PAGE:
After the reading, the rabbi may offer a mishebeyrach (literally “May the One who blessed,” a prayer) for the couple. Usually then there’s singing and clapping. The YouTube video above is the usual song “Siman Tov uMazal Tov,” often sung at simchas (happy occasions).

Siman Tov uMazal Tov  uMazal Tov uSiman Tov (3x)
Hey lanu, y-hey lanu, y-hey lanu, uv’y’hol Yisrael (3x)

Translation:

A good sign and good luck, and good luck, and a good sign (3x)
May this be on all of us and on all of Israel! (3x)

In Sephardic and Mizrachi congregations, this is done on the Shabbat after the wedding.

So if you are invited to an aufruf, know that (1) it will take place in the middle of a Torah service and (2) If you clap along with the song, that’s good enough!

 

 

A Little Yiddish?

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Nu, you’ve noticed that around your shul they use a bissel Yiddish?

(So, you’ve noticed that around your synagogue they speak a little Yiddish?)

Yiddish is the language of Ashkenaz, the Jews of Eastern European descent. It sounds a little bit like German, a little bit like Hebrew, and it is written in Hebrew letters. At one time there were Yiddish theater, Yiddish radio programs, Yiddish newpapers, and it was the language for a flourishing culture. That ended with the Holocaust in the 1940’s. But still there are people keeping the language alive, and it survives in words and phrases around many American synagogues. Here are 25 words you may hear from time to time:

A bi gezunt – “So long as you’re well.” Meaning: “Don’t worry so much. You still have your health.”

Alter cockeran old person, not a compliment. “I’m just an alter cocker, don’t listen to me.”

Brucha – a blessing, a prayer. “We asked the rabbi to say the brucha, so we could eat.”

Bubbe – grandmother  – “Sarah was delighted to be a bubbe at last.”

Bubbemyseh – Old wives’ tale. “Hey, the healing power of chicken soup is no bubbemyseh!”

Feh! – An exclamation to express disgust. “You let the cat walk on the table? Feh!”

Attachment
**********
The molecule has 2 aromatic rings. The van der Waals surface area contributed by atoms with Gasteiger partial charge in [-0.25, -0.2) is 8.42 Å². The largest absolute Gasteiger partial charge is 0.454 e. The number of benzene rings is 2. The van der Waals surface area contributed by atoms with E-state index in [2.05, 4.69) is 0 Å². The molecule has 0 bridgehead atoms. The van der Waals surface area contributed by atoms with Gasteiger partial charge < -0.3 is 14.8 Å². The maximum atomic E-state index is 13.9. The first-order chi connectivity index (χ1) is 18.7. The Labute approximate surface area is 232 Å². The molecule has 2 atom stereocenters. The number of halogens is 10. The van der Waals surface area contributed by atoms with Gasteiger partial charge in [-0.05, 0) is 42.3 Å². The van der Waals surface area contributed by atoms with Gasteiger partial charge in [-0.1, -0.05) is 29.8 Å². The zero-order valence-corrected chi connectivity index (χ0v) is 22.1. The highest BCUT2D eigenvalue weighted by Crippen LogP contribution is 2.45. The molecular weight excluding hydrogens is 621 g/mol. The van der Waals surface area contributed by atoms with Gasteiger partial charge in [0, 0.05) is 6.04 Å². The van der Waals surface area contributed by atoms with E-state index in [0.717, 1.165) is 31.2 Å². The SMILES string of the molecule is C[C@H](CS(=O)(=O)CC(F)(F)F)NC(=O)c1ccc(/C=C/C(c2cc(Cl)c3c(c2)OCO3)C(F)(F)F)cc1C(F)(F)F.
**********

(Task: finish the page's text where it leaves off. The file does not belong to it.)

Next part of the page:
Goyishe – Adjective for not-Jewish. Goy means “Nation” in Hebrew, but in Yiddish it means “Non-Jew.” Non-dairy salad dressing may be perfectly parve (neither meat nor dairy) but if you put it on pastrami, someone might mutter about your goyishe tastes.

Kvell – To beam with pleasure or pride “They kvelled over their grandchildren.”

Macher – An important person. “He thinks he’s such a macher, driving that car.”

Maven – An expert. Sometimes used sarcastically, but not always. “Mike is a real financial maven.”

Mensch – A person of high character and a big heart. “Abe is a true mensch, you can always count on him.”

Mishegas – insanity, nonsense. “I’m sick and tired of this Daylight Savings mishegas.”

Mishpocha – Family. “Don’t be shy – we’re mishpocha!”

Naches – Joy. “A brilliant daughter like Susie must give you such naches.”

Nu? – It can be translated “So?” It can also be used as a greeting, “What’s up?”  In general, it’s a particle that calls for a reply: Nu, so you are learning a little Yiddish?

Nosh – can be a noun or a verb, means “snack” – “Are you noshing on the salad before I’ve even put it on the table?”

Oy vey – Short for “Oy vey iz mir!” – “Oh woe is me!”  An all purpose response to anything bad.

Punim – Face. A shayneh punim is a pretty face. “I saw Rivkeh’s baby: what a shayneh punim!

Saykhel – Good sense, wisdom. “We would not have survived the recession without Bob’s leadership and saykhel.”

Shabbes – Sabbath, Shabbat. “Goot Shabbes!” is a common greeting meaning, “Have a good Sabbath.”

Shmutz – a little dirt. “He had a little shmutz on his shirt, so I put a fresh one on.”

Tsuris – Serious trouble. “It broke my heart, to hear they had such tsuris.”

Yuntif – Holiday. On a Jewish holiday, someone may greet you with “Goot yuntif!”

Zayde – grandfather

Zai Gesunt – May you be well, good health to you


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Who are You Calling Shiksa?